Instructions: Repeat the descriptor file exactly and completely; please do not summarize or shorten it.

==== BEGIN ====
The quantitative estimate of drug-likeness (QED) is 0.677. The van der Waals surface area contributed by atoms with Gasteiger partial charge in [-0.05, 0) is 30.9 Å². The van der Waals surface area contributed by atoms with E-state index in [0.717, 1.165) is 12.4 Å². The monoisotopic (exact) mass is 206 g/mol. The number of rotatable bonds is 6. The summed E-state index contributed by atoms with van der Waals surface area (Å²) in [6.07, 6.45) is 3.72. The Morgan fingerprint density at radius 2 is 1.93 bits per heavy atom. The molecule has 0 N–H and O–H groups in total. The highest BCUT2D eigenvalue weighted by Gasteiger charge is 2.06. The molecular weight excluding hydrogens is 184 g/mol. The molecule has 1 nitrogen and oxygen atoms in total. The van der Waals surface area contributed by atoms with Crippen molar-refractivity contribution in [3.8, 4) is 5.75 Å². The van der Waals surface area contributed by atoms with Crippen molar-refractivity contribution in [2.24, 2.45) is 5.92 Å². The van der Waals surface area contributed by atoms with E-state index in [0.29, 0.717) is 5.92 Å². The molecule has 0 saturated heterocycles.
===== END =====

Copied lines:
The quantitative estimate of drug-likeness (QED) is 0.677. The van der Waals surface area contributed by atoms with Gasteiger partial charge in [-0.05, 0) is 30.9 Å². The van der Waals surface area contributed by atoms with E-state index in [0.717, 1.165) is 12.4 Å². The monoisotopic (exact) mass is 206 g/mol. The number of rotatable bonds is 6. The summed E-state index contributed by atoms with van der Waals surface area (Å²) in [6.07, 6.45) is 3.72. The Morgan fingerprint density at radius 2 is 1.93 bits per heavy atom. The molecule has 0 N–H and O–H groups in total. The highest BCUT2D eigenvalue weighted by Gasteiger charge is 2.06. The molecular weight excluding hydrogens is 184 g/mol. The molecule has 1 nitrogen and oxygen atoms in total. The van der Waals surface area contributed by atoms with Crippen molar-refractivity contribution in [3.8, 4) is 5.75 Å². The van der Waals surface area contributed by atoms with Crippen molar-refractivity contribution in [2.24, 2.45) is 5.92 Å². The van der Waals surface area contributed by atoms with E-state index in [0.29, 0.717) is 5.92 Å². The molecule has 0 saturated heterocycles.